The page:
Wall Street as we know it may not be long for this world—though the movement that occupied its parks has little to do with it. The New York Times reports that, despite good years for America’s investment bankers, the number of mid-level financial positions on the Street is slowly dropping as banks escape the city’s regulations, high taxes, and high labor costs to open offices in friendlier states like Utah, North Carolina, and Florida.
New York city is looking more and more like a Potemkin Village these days. The middle levels of the city’s private sector are hollowing out, with fewer positions between the high wage titans and the low wage service-sector workers. Wall Street’s CEOs may still keep their high-rent digs in Lower Manhattan, but the cohort of well-paid but not super-rich employees that forms the middle class of any investment bank is quietly moving out of the city for cheaper rents elsewhere.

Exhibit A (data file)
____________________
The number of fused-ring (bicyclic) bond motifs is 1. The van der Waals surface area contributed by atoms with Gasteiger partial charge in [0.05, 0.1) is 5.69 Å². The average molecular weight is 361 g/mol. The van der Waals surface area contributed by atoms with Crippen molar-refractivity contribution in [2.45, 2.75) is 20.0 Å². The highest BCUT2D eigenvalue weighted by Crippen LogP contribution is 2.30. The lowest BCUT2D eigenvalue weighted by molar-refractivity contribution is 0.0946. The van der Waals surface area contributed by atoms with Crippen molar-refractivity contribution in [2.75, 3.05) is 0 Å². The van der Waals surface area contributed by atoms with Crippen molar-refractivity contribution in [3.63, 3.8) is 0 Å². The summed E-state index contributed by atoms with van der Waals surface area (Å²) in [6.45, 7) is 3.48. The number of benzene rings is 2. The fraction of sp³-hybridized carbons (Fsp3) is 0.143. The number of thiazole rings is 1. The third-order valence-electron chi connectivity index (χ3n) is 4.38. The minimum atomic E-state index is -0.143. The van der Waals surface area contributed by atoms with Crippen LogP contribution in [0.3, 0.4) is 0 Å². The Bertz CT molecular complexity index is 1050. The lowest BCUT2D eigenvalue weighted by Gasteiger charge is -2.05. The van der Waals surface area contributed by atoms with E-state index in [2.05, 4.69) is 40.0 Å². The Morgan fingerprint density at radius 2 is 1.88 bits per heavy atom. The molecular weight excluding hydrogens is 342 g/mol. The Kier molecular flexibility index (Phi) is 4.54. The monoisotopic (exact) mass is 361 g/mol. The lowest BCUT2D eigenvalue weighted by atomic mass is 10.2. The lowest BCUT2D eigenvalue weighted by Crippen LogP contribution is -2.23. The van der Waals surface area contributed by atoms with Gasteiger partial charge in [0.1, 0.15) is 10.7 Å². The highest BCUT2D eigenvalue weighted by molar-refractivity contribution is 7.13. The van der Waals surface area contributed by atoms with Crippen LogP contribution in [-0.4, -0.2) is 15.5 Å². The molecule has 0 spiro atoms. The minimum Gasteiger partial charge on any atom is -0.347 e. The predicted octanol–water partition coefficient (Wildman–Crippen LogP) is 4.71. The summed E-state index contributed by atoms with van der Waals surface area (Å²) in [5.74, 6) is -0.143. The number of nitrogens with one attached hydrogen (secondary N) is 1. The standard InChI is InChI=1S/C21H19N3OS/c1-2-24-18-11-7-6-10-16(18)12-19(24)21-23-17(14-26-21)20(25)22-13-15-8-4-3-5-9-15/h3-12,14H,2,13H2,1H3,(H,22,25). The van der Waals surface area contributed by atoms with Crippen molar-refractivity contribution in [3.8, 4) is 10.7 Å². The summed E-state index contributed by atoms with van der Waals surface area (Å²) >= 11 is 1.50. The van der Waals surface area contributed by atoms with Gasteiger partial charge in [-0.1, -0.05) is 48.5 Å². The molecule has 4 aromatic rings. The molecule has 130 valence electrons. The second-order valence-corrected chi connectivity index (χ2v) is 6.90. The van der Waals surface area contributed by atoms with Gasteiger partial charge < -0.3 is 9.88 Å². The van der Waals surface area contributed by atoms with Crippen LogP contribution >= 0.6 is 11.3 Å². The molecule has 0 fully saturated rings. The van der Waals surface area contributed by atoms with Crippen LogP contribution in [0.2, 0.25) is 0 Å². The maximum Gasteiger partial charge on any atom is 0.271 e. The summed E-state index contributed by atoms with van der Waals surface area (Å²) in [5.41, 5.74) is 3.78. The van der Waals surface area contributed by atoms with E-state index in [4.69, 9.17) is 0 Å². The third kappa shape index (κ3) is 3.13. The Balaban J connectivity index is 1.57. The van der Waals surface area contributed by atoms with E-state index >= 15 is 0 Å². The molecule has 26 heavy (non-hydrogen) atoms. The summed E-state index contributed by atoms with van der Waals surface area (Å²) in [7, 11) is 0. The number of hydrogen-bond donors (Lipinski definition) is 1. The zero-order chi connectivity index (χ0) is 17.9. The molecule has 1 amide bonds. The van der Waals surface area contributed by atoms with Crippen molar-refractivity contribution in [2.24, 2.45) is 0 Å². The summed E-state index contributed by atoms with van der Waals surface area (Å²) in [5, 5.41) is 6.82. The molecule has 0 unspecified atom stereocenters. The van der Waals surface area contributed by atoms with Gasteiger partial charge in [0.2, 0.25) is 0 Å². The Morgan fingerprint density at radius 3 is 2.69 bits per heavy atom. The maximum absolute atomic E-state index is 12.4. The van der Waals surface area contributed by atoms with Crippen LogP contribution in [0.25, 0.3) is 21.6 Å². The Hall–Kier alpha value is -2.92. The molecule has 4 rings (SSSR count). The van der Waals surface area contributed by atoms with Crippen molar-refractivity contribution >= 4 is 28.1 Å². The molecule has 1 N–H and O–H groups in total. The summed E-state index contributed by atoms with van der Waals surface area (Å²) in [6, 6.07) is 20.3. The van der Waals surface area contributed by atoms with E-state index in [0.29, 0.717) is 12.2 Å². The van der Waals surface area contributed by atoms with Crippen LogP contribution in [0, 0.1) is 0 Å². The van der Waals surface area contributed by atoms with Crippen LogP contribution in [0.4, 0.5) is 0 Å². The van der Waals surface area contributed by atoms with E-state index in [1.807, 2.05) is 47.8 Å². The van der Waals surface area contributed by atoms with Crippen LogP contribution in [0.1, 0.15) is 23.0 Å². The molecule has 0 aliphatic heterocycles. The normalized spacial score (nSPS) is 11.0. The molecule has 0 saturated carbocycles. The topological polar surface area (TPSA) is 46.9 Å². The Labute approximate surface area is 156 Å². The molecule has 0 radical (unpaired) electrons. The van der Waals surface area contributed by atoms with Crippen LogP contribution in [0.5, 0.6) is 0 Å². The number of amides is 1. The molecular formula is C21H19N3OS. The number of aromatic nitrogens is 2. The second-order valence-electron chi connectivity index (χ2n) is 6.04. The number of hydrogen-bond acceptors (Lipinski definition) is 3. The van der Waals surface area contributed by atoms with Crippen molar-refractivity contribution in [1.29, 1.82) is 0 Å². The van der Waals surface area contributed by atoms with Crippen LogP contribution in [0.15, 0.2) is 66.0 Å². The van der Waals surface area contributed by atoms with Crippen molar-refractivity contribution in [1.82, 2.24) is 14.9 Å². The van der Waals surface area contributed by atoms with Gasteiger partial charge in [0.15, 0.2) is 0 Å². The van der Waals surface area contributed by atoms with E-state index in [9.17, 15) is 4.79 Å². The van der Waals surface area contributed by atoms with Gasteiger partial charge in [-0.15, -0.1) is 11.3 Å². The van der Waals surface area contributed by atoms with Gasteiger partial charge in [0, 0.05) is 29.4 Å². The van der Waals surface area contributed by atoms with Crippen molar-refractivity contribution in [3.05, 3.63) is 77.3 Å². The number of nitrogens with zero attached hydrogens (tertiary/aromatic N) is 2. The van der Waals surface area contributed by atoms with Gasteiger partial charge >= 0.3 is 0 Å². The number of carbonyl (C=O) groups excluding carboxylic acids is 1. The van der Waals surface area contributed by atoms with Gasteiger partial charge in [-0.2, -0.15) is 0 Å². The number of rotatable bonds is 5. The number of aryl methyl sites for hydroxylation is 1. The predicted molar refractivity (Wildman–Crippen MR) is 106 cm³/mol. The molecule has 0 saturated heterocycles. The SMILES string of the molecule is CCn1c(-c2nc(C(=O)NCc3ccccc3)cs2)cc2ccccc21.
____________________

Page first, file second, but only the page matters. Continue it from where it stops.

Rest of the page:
This is a textbook case of how the blue social model creates exactly those conditions that Americans deplore. New York’s complicated regulatory structure, high rents and high welfare costs make it almost impossible for even wealthy companies to maintain mass middle-class employment.
This is especially bad news for New York City, whose famed “luxury city” revitalization has been largely financed through taxes on its flagship industry. As Wall Street jobs flee the city, the tax base erodes, making it even harder to maintain.
New York has some of the bluest laws and policies around. But the net result isn’t a city that becomes more and more prosperously and stably blue. The result is a city from which the middle class is steadily exiled. The bluer you are, the more likely you are to turn into a wealth-polarized dystopia of tycoons and hotel maids.
Thanks to the financial bubble and the huge federal bailout, New York has managed relatively well for the last few years. But it’s very hard to see what jobs will replace the Wall Street mid-level positions—and where the tax revenue will come from to support the city’s huge bureaucracy and high fixed costs.
The blue social model devours its own.